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|Labour leader Jeremy Corbyn has been asked by Theresa May to work with her on breaking an impasse in parliament just over a week before Britain is meant to be leaving the European Union. (Photo: AFP/Stefan Rousseau)|
The pound extended gains after British Prime Minister Theresa May said she would look for another Brexit delay and softened her position on the issue to avert a calamitous no-deal divorce from the European Union.
While Wall Street provided a flat lead, Asian investors built on recent gains, with optimism given an extra boost by a report in the Financial Times saying Beijing and Washington were on course for a historic agreement.
Expectations that the world's top two economies will eventually sign a deal has been a key driver of a global equities rally this year and the FT article adds to the general sense of hope.
It comes after better-than-expected factory data out of China and the US that eased worries about growth in the global economy, while a dovish turn from central banks has also provided support.
"Recent positives such as the US Federal Reserve pausing their interest rate increases, incremental signs of progress on China-US trade negotiations and a dovish bias from China's (central bank) to support growth have given investors a sunnier attitude about risk assets," Tai Hui, chief market strategist for Asia Pacific at JP Morgan Asset Management, said.
Hong Kong jumped more than one per cent - having risen for six straight days - Shanghai climbed 1.2 per cent and Tokyo was one per cent higher.
Sydney gained 0.7 per cent, while Seoul rose 1.2 per cent and Singapore piled on 1.0 per cent, with Taipei, Manila, Mumbai and Bangkok also higher.
In early European trade London was flat, Paris added 0.7 per cent and Frankfurt gained 0.9 per cent.
MAY'S BREXIT GAMBLE
The pound extended on Tuesday's jump after May, who is struggling to get her Brexit agreement through parliament, said she would request a second delay to the Apr 12 divorce day that is "as short as possible and which ends when we pass a deal".
She also said she would work with the leader of the opposition Labour Party, Jeremy Corbyn, who favours closer ties with the European Union, indicating she is willing to take a softer Brexit than she had hoped.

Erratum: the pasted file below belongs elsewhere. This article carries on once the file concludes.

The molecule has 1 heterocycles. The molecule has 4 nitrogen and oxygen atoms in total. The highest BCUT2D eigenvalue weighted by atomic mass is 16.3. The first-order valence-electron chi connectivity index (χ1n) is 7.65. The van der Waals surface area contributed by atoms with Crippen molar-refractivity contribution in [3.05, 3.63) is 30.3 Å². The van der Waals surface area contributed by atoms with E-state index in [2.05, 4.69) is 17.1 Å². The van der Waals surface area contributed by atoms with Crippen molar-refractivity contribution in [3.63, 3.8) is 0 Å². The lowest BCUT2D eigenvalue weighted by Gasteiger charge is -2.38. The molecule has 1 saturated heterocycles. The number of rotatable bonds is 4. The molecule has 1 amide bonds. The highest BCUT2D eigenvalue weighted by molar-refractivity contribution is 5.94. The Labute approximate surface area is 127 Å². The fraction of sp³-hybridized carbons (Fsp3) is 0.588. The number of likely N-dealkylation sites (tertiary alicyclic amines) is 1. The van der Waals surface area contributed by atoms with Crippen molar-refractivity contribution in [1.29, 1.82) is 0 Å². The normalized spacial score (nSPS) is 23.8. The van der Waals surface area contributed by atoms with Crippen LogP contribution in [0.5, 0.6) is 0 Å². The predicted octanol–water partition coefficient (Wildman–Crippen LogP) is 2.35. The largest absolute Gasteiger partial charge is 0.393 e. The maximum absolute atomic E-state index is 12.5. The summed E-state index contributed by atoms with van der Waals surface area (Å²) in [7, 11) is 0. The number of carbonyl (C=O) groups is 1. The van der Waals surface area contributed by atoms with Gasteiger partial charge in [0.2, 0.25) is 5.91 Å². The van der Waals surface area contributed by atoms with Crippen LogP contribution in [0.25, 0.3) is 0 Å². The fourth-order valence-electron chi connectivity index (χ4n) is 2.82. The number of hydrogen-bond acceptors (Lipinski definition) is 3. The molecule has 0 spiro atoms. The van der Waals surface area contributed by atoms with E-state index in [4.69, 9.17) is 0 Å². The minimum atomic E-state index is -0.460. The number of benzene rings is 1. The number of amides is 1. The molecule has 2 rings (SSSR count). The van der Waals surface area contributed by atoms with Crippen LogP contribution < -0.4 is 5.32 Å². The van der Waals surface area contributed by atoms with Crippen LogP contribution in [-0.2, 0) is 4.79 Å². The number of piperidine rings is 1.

The news cheered investors who fear the impact of a no-deal exit on the economy.
However, there remains a lot of uncertainty as May's decision to work with Corbyn fuelled anger among hardline Brexiters in her own party.
"There are still lots of questions what the next steps are, given that the EU has said that the withdrawal agreement is not negotiable, and are only willing to offer an extension on the basis that it leads to a clear outcome," warned OANDA senior market analyst Alfonso Esparza.
"Joining Labour could be the first step towards that clarity, but with so many factions remaining it will not be an easy task."
Oil prices also continued to rise, with both main contracts around five-month highs, on hopes for an easing of China-US trade tensions, upbeat economic data and signs that OPEC and Russia are sticking to their agreed output cuts.
Added to that is the political and economic crisis in Venezuela, where "output has virtually collapsed as power cuts have removed critical oil export facilities from the grid", said Stephen Innes at SPI Asset Management.
- Key figures around 0810 GMT -
Tokyo - Nikkei 225: UP 1.0 per cent at 21,713.21 (close)
Hong Kong - Hang Seng: UP 1.2 per cent at 29,986.39 (close)
Shanghai - Composite: UP 1.2 per cent at 3,216.30 (close)
London - FTSE 100: FLAT at 7,390.17
Pound/dollar: UP at US$1.3186 from US$1.3137 at 2040 GMT
Euro/pound: UP at 85.23 pence from 85.27 pence
Euro/dollar: UP at US$1.1238 from US$1.1202
Dollar/yen: UP at ¥111.52 from ¥111.36
Oil - West Texas Intermediate: UP 21 cents at US$62.79 per barrel
Oil - Brent Crude: UP 47 cents at US$69.84 per barrel
New York - Dow: DOWN 0.3 per cent at 26,179.13 (close)